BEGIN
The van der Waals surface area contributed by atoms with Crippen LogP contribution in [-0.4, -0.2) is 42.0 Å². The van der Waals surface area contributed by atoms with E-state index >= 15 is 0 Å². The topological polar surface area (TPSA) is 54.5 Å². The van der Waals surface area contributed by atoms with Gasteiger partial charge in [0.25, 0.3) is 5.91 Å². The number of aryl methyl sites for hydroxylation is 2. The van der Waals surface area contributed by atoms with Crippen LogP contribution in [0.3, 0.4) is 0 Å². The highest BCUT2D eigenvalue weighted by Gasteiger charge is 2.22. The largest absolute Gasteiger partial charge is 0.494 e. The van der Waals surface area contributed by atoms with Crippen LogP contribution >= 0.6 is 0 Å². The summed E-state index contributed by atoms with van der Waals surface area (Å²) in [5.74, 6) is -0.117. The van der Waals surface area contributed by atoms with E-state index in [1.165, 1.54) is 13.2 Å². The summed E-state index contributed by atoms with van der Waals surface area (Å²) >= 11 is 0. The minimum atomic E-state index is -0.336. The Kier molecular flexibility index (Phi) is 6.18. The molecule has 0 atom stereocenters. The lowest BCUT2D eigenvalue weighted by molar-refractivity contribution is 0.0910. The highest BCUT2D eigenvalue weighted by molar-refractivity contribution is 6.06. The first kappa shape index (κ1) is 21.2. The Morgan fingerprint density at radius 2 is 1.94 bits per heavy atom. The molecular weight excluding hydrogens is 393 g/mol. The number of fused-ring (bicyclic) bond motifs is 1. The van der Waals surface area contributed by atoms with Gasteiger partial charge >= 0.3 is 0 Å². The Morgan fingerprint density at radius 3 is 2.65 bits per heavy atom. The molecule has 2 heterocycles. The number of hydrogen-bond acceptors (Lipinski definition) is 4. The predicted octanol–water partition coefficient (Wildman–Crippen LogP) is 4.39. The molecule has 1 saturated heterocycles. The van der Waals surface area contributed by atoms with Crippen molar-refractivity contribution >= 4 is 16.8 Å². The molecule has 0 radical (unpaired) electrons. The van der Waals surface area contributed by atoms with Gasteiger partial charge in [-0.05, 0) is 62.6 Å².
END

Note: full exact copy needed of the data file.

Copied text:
The van der Waals surface area contributed by atoms with Crippen LogP contribution in [-0.4, -0.2) is 42.0 Å². The van der Waals surface area contributed by atoms with E-state index >= 15 is 0 Å². The topological polar surface area (TPSA) is 54.5 Å². The van der Waals surface area contributed by atoms with Gasteiger partial charge in [0.25, 0.3) is 5.91 Å². The number of aryl methyl sites for hydroxylation is 2. The van der Waals surface area contributed by atoms with Crippen LogP contribution in [0.3, 0.4) is 0 Å². The highest BCUT2D eigenvalue weighted by Gasteiger charge is 2.22. The largest absolute Gasteiger partial charge is 0.494 e. The van der Waals surface area contributed by atoms with Crippen LogP contribution >= 0.6 is 0 Å². The summed E-state index contributed by atoms with van der Waals surface area (Å²) in [5.74, 6) is -0.117. The van der Waals surface area contributed by atoms with E-state index in [1.165, 1.54) is 13.2 Å². The summed E-state index contributed by atoms with van der Waals surface area (Å²) >= 11 is 0. The minimum atomic E-state index is -0.336. The Kier molecular flexibility index (Phi) is 6.18. The molecule has 0 atom stereocenters. The lowest BCUT2D eigenvalue weighted by molar-refractivity contribution is 0.0910. The highest BCUT2D eigenvalue weighted by molar-refractivity contribution is 6.06. The first kappa shape index (κ1) is 21.2. The Morgan fingerprint density at radius 2 is 1.94 bits per heavy atom. The molecular weight excluding hydrogens is 393 g/mol. The number of fused-ring (bicyclic) bond motifs is 1. The van der Waals surface area contributed by atoms with Gasteiger partial charge >= 0.3 is 0 Å². The Morgan fingerprint density at radius 3 is 2.65 bits per heavy atom. The molecule has 2 heterocycles. The number of hydrogen-bond acceptors (Lipinski definition) is 4. The predicted octanol–water partition coefficient (Wildman–Crippen LogP) is 4.39. The molecule has 1 saturated heterocycles. The van der Waals surface area contributed by atoms with Crippen molar-refractivity contribution >= 4 is 16.8 Å². The molecule has 0 radical (unpaired) electrons. The van der Waals surface area contributed by atoms with Gasteiger partial charge in [-0.05, 0) is 62.6 Å².